On Monday's show, Hoda brought on a panel of kids for a virtual conversation about the ongoing protests and how they believe we can all make the world a more just, safe, and equal place for Black Americans. While talking with the kids — a 10-year-old named Rosalie, seventh graders Logan, Josh, and Aidan, and Marley, a 15-year-old activist — some opened up about their personal experiences with racism.
"The moment that we're living in is kind of frustrating because it feels as though it's an attack on people that look like me, which is really scary and disappointing," Marley, who advocated to get thousands of books about Black girls into schools, told Hoda.
Across the country, Americans are taking a stand demanding change, and alongside them are new voices: kids who understand the simple truth that all men and women are created equal. @HodaKotb spoke to a few of these kids who are speaking about race in this moment. pic.twitter.com/i7JV3EbpZT— TODAY (@TODAYshow) June 8, 2020
Aidan also shared, "I feel endangered, like I'm being hunted because I'm different, and I find that just unacceptable."
Hoda followed up with Aidan and asked if his parents had ever talked to him about the way he should act while in public. In reply, Aidan said that his parents taught him to be careful, know his rights, and "never disrespect a police officer." But even still, sometimes he feels intimidated when he leaves his house.
"Like, when I was walking my dog Phineas, I felt like it was night, so I didn't want anybody coming to me like, 'Oh, he's an African American boy at night. He must be doing something bad,'" Aidan said. "It's, like, 'Why? We're all the same.'"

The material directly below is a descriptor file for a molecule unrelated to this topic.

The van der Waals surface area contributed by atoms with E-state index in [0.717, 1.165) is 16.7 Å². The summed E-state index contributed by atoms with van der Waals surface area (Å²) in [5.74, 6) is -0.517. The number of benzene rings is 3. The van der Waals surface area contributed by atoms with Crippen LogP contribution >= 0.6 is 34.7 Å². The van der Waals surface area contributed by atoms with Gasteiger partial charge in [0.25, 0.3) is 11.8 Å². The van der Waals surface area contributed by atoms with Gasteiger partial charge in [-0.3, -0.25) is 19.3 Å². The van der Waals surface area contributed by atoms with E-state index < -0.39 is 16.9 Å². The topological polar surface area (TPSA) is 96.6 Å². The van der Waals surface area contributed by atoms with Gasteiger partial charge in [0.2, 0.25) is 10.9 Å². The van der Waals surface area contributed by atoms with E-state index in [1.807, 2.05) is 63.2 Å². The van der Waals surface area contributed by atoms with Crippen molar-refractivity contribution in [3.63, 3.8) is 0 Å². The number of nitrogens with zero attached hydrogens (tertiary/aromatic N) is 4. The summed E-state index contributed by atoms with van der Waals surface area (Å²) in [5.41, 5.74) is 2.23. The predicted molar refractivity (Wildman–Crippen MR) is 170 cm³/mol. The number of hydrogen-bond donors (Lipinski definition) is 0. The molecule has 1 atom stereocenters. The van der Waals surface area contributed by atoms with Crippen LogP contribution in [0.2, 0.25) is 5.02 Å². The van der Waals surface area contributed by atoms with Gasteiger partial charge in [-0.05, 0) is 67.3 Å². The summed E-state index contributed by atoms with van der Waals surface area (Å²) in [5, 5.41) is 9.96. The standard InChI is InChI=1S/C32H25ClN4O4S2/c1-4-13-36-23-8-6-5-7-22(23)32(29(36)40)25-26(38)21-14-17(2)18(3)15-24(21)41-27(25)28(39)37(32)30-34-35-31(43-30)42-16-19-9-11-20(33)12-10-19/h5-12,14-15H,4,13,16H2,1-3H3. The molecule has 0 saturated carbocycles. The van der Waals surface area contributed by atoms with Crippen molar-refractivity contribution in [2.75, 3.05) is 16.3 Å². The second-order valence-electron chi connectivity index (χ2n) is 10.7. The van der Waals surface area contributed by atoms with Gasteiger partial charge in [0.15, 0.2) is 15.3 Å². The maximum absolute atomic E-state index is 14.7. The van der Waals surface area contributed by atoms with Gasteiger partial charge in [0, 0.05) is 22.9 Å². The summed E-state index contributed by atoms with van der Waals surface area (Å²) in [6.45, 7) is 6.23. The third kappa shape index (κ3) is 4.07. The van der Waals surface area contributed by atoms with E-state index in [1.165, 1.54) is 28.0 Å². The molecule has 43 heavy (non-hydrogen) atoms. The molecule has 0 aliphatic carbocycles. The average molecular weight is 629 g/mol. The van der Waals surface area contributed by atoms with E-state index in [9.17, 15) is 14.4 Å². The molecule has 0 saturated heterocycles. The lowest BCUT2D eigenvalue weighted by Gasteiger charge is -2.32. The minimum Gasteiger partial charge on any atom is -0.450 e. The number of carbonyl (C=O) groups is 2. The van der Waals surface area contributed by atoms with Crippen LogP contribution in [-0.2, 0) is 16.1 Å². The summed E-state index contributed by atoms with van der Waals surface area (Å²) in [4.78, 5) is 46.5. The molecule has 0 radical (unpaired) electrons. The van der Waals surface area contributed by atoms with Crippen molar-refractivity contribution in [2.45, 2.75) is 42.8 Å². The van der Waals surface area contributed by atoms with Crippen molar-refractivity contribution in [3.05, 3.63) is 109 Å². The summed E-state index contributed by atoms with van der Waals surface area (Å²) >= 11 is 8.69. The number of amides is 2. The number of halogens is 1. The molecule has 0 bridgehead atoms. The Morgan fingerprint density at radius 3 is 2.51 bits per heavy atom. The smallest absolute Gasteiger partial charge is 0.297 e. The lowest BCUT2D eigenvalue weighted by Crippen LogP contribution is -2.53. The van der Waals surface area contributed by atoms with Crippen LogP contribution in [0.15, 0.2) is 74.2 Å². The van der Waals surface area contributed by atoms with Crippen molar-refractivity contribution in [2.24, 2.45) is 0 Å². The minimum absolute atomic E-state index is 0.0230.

Moments later, Logan talked about how his father tried to explain to him the reason for the global protests.
"Yesterday, my dad said, 'You don't know what it's like to be Black until you walk a mile in my shoes,''' Logan said. "What he means by that is you don't know what it's like to see people clenching their bags when you're walking down the street. He says it happens every day."
Marley then recalled one of her first experiences with inequality and racism. When she was in elementary school, other students made negative comments about her hair.
"A lot of the kids at school would say that it was taking up too much space, and they wanted me to sit in the back, or that it was dirty,'' she said. "And these things were super frustrating because I felt like it was completely out of my control. This is how my hair looks, and I would never say that to somebody else."
Hoda brought Rosalie into the conversation by asking her to talk about what she had witnessed at her summer camp.
"I saw some people from a different cabin. They were saying how they didn't want to play with someone because of their race," she remembered. "I didn't really say anything to them at the time, but I talked to my counselors, and sometimes I kind of regret not saying anything, but I also at the same time don't, because I could have made things worse."
Marley recommended that if kids encounter overt racism, like Rosalie did, they should ask themselves how much they know about the situation before intervening and not be afraid to seek adult help.
Before wrapping up the conversation, Josh offered up his thoughts on standing up to racism. "I would say that we're all the same, we're all people. I say that it's going to be okay, and soon we'll all be, like, friends, and it'll be over."
Marley added: "We need to understand that it's okay to be Black, it's okay to be White, it's okay to be Pacific Islander. And all of these differences is what, in fact, makes this country beautiful and amazing, and makes us the people that we are."
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